From the Department of Ophthalmology, Bascom Palmer Eye Institute, University of Miami Miller School of Medicine, Miami, Florida.
The authors have no financial or proprietary interest in the materials presented herein.
Address correspondence to Hassan A. Aziz, MD, Bascom Palmer Eye Institute, 900 NW 17th Street, Miami, FL 33136. E-mail: firstname.lastname@example.org
Down syndrome is the most common chromosomal aberration associated with developmental delay.1 It is associated with a high incidence of ocular abnormalities, including epicanthus (84%), hyperopia (59%), strabismus (36%), telecanthus (17%), nasolacrimal duct obstruction (22%), myopia (9%), nystagmus (6%), and blepharoconjunctivitis (4%).2
Congenital bilateral macular coloboma is not a consequence of anomalous closure of the fetal fissure.3 Rather, it is thought to result from incomplete differentiation of the arcuate bundles along the horizontal raphe during development and appears as atrophic lesions with well-circumscribed borders,4 which result in a non-progressive decrease in visual acuity.
In this unique case, intraoperative optical coherence tomography (OCT) assisted in the diagnosis of bilateral macular coloboma in a patient with Down syndrome.
A 3-year-old girl was referred to the Bascom Palmer Eye Institute with a macular lesion. The patient was the product of an uncomplicated pregnancy. She was delivered at term with a birth weight of 5 pounds. She had no reported family history of eye disease or maldevelopment. She was suspected to have Down syndrome on prenatal ultrasonography and trisomy 21 was confirmed with chromosomal analysis at birth.
Her ophthalmic examination revealed high myopia (−6.5 diopters) in both eyes. Typical down-slanting palpebral fissures were observed. The cornea was clear with patent lacrimal duct system. The eyes were orthophoric with full range of movement. No nystagmus was noted. Dilated funduscopy revealed bilateral, round, well-circumscribed macular lesions of approximately 2 disc diameters in the right eye and 1.5 disc diameters in the left eye (Fig. 1). An artery coursed over the lesion without interruption in both eyes. Electroretinography performed under sedation showed normal responses in both eyes. Intraoperative spectral-domain OCT (Bioptigen, Research Triangle Park, NC) revealed atrophy of the neurosensory retina and absence of retinal pigment epithelium and choroid (Fig. 2). Based on clinical examination and OCT imaging, the patient was diagnosed as having bilateral macular coloboma.
Figure 1. A-well-circumscribed, round lesion of approximately 2 disc diameters in the right eye and 1.5 disc diameters in the left eye are seen over the macula.
Figure 2. Optical coherence tomography of the right macular lesion showing atrophy of the neurosensory retina and the retinal pigment epithelium (RPE) and choroid are absent.
Differential diagnosis of macular lesions in the pediatric population includes macular coloboma, congenital toxoplasmosis, geographic lesion (eg, cone dystrophy), Leber congenital amaurosis, healed congenital cytomegalovirus maculitis, congenital varicella, North Carolina macular dystrophy, central choroidal dystrophy, and trauma. Macular coloboma and post-inflammatory scars seen in congenital toxoplasmosis are morphologically similar and should be further differentiated.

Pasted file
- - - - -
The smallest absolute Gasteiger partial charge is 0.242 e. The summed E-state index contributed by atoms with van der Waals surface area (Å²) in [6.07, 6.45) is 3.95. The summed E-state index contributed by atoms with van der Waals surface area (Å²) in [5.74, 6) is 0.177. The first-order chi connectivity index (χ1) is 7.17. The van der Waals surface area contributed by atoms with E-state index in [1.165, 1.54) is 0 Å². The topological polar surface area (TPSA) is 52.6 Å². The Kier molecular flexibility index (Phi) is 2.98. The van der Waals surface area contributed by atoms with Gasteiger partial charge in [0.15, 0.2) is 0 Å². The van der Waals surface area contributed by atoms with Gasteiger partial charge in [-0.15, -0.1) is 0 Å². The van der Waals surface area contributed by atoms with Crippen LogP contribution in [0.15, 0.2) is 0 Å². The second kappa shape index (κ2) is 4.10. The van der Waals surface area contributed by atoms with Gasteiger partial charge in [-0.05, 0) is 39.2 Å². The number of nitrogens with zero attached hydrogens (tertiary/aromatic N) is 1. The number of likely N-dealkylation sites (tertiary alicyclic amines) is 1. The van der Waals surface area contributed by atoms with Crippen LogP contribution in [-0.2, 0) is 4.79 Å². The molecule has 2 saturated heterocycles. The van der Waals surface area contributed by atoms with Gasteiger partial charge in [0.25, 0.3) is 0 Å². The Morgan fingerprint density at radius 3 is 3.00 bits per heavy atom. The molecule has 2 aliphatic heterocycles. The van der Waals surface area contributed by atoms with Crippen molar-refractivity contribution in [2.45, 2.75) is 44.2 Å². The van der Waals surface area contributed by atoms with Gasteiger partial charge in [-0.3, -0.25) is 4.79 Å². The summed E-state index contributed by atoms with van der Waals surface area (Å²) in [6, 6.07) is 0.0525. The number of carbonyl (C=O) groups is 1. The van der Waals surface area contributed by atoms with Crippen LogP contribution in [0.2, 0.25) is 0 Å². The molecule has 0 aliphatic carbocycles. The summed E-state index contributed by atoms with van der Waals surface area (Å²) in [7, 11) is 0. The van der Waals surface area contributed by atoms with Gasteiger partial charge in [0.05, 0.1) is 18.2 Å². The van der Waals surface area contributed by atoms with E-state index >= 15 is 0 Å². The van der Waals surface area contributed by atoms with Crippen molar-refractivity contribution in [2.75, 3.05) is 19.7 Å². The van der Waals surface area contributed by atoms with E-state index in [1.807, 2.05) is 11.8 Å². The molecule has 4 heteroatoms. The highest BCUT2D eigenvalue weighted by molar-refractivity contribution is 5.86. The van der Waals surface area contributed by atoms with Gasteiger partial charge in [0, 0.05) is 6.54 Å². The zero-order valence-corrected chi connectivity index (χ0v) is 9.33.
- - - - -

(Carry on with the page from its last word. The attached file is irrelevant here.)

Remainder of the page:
Ocular toxoplasmosis is routinely ruled-in based solely on positive serological testing. Active lesions are sometimes unable to stimulate a systemic elevation in antibody titers because of small antigen load.5 Thus, OCT imaging can help confirm a diagnosis of toxoplasmosis. Characteristic OCT findings in congenital toxoplasmosis are retinal thinning, retinal pigment epithelium hyperreflectivity, and excavation of varying severity.6,7
In macular coloboma, the typical changes on OCT imaging are crater-like depression with atrophic neurosensory retina, lack of retinal pigment epithelium, choroid in the lesion, and absence of scleral ectasia.8 In our patient, the typical changes both clinically and on OCT confirmed the diagnosis of macular coloboma.
Yamaguchi and Tamai9 and Hayasaka and Hayasaka10 described two patients with bilateral congenital bilateral macular coloboma who had Down syndrome. The documentation of similar findings in three separate patients is suggestive that macular coloboma may be a rare ophthalmic pathology associated with Down syndrome.
The diagnosis of macular coloboma can potentially be made solely on clinical grounds; however, OCT imaging is an objective way of confirming the diagnosis. In this particular case, a complete evaluation of the patient prompted an examination under anesthesia, but the future is directed toward the use of handheld OCT and this will preclude the need to take the children to the operating room. Moreover, the previously reported cases of bilateral macular coloboma in patients with Down syndrome only substantiate the relationship between these two disease entities.
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- Mann IC. On certain abnormal conditions of the macular region usually classed as colobomata. Br J Ophthalmol. 1927;2:99–116. doi:10.1136/bjo.11.3.99 [CrossRef]
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- Gallagher MJ, Yilmaz T, Cervantes-Castañeda RA, Foster CS. The characteristic features of optical coherence tomography in posterior uveitis. Br J Ophthalmol. 2007;91:1680–1685. doi:10.1136/bjo.2007.124099 [CrossRef]
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- Hayasaka Y, Hayasaka S. Bilateral congenital macular coloboma in a boy with Down syndrome. Eur J Ophthalmol. 2004;14:565–567.